Remaining useful life estimation for mechanical systems based on similarity of phase space trajectory

Research output: Journal Publications and Reviews (RGC: 21, 22, 62)21_Publication in refereed journalpeer-review

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Original languageEnglish
Pages (from-to)2353-2360
Journal / PublicationExpert Systems with Applications
Issue number5
Online published4 Nov 2014
Publication statusPublished - 1 Apr 2015


When evolving from a normal state to failure, mechanical systems undergo a gradual degradation process. Due to the nonlinearity of damage accumulation, degradation data always exhibit a distinctive trend and random fluctuations. It makes the prediction of remaining useful life (RUL) very difficult and inaccurate. The phase space trajectory reconstructed from the time series of degradation data is capable of reliably elucidating the nonlinear degradation behavior. In this paper, a novel method based on the similarity of the phase space trajectory is proposed for estimating the RUL of mechanical systems. First, the reference degradation trajectories are built with historical degradation data using the phase space reconstruction. Second, the similarities between the current degradation trajectory and the reference degradation trajectories are measured with a normalized cross correlation indicator, which is determined solely by the trajectory shape and is not interfered with the scaling and shifting of the trajectory. Trajectory shape and degradation stage matching algorithms are combined to find the optimal segments in the reference degradation trajectories compared with the current degradation trajectory. Finally, the RULs corresponding to the optimal matching segments are subjected to weighted averaging to obtain the RUL of the current degradation process. The proposed method is evaluated utilizing both simulated data in stochastic degradation processes and experimental data measured on an actual pump. The results show that the predicted RULs are very close to the actual RUL.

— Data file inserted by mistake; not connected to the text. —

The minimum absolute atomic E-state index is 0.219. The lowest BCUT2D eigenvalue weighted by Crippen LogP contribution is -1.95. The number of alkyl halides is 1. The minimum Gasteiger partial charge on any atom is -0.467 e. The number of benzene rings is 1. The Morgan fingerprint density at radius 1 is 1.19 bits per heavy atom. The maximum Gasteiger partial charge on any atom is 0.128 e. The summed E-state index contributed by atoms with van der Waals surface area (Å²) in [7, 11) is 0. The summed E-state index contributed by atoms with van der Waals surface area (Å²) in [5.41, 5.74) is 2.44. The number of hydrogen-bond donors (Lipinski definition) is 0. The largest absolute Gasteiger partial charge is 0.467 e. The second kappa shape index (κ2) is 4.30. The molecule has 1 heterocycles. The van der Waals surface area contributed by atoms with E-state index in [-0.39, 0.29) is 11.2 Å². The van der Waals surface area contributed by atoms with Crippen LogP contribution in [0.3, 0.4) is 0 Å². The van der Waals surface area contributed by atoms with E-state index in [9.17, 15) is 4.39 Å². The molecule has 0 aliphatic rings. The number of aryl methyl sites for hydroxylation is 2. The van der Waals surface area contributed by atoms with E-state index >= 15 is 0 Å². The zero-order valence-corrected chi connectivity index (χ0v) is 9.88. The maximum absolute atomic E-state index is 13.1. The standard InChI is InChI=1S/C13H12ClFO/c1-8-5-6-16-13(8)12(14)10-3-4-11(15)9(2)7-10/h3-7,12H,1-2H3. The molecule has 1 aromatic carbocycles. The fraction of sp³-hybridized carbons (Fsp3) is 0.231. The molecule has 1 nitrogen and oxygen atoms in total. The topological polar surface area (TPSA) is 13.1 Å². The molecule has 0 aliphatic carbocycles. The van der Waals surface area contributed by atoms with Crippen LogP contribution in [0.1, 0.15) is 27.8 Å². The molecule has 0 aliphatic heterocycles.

Research Area(s)

  • Normalized cross correlation, Phase space trajectory, Residual useful life, Similarity matching